Inside Kenya’s silent tech revolution

Kenya’s youthful innovators are a resilient force – though some say entrepreneurs need a more supportive environment to benefit.


crop of innovative startup entrepreneurs is filling up Nairobi’s tech space. From applications aiming to automate small businesses, localised software to check for computer viruses, to mobile phone-based solutions that might put an end to chaotic elections, the mobile technology scene is simmering with activity, churning out solutions that could solve Kenya’s, and Africa’s, problems.

A few miles from the bustling city of Nairobi sits iHub, a shared working space for innovators and entrepreneurs.

GE Africa Reports Manufacturing

The iHub is a boiling point of innovation. It is also the convergence point for young innovators, investors, venture capitalists, students, coders, programmers and budding entrepreneurs.

It is here that most ideas which morph into successful startups are hatched. Inside, youthful individuals are engrossed in their computers. They are coding programs, games, ideas and working tirelessly to turn them into startups. Not a mean feat.

Nairobi has become the tech hub of Africa, a niche that could be worth more than a billion dollars in the next few years. The ICT sector is set to contribute up to 8% of the country’s GDP by 2017, according to the Kenya ICT Authority’s ICT Masterplan. In Kenya, innovation and entrepreneurship are intertwined. Little surprise then that US President Barack Obama, while opening the 6th Global Entrepreneurship Summit in Nairobi in July, celebrated these young innovators.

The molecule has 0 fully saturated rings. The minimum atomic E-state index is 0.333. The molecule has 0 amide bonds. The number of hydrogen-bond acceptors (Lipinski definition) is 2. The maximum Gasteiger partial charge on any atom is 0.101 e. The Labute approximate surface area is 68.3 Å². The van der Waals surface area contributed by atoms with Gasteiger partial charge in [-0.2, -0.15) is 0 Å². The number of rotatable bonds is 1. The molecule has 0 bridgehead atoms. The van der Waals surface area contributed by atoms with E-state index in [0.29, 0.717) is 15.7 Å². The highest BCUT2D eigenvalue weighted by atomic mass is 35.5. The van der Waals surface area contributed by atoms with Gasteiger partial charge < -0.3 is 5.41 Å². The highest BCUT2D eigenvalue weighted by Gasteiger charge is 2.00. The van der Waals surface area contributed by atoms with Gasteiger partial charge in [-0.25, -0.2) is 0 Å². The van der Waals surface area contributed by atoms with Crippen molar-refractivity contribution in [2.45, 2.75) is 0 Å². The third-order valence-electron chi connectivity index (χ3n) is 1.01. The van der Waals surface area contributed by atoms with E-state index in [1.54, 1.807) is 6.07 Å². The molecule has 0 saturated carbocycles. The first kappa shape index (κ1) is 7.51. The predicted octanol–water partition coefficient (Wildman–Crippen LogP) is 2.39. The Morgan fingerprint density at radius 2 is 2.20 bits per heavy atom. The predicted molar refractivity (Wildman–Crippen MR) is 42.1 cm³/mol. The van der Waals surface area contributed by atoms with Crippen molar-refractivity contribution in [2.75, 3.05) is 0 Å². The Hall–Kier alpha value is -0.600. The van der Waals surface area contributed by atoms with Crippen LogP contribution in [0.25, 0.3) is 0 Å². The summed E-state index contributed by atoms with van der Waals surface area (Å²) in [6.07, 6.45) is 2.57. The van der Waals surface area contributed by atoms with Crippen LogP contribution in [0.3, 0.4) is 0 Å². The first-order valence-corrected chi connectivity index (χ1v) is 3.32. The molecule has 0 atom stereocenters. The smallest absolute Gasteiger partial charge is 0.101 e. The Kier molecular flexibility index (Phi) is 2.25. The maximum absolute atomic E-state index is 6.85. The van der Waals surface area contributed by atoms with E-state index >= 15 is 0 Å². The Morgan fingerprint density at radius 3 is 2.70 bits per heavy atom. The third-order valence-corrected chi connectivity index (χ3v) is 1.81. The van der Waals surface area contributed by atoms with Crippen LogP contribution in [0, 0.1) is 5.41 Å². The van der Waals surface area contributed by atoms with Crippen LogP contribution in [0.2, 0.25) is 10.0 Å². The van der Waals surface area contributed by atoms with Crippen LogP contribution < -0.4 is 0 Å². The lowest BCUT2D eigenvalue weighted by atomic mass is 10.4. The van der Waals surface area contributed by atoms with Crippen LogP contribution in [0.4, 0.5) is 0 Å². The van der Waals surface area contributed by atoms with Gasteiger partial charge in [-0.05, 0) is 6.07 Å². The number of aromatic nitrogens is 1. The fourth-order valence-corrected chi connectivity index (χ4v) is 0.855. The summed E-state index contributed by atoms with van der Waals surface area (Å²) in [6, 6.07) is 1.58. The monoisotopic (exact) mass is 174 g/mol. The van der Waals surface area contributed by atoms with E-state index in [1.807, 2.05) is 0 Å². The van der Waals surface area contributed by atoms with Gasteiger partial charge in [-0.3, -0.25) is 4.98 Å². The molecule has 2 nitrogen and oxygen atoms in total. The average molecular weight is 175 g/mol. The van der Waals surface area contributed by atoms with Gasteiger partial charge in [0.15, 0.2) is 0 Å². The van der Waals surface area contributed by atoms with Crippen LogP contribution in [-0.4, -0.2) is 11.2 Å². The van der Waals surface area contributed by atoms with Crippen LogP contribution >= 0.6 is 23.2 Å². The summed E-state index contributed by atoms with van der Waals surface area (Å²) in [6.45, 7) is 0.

M-Farm is one of these innovations. The software solution and agribusiness company founded by Jamilla Abas introduced a tool for farmers whereby they simply use text messages to get information on the retail price of their products, buy directly from manufacturers and find buyers.

In the lowlands Rift Valley township of Baringo, Wilberforce Seguton, a local innovator, has created Kenya’s first antivirus software, aptly named Bunifu Sniper. “Bunifu” is the Kiswahili word for “creative”.

If successful, his startup will be a localised solution to cyber security problems. Seguton has given trial versions of the software to hundreds of businesses and plans to launch the full version in early 2016.

M-Kura (Swahili for “M-Ballot”) is another start up that seeks to revolutionise how polls are conducted. Mike Andrew Nduati, the brains behind this SMS and online voting platform, was inspired by the 2008 post-poll violence in Kenya.

In Juja, 30 miles north of Nairobi, four more local startups are being incubated at a recently launched innovation hub, the Nairobi Industrial and Technology Park (NITP), a subsidiary of Jomo Kenyatta University of Agriculture and Technology (JKUAT).

Taifa Laptops, one of the flagship projects at NITP, is manufacturing Kenya’s first laptop computers, with at least 4,000 already on sale locally. At the NITP incubation centre, a new assembly line to produce laptops for the mass market is being fine-tuned, ready for production. Though not 100% locally made, the Taifa Laptops project seeks to attract local innovators who will provide parts and support services.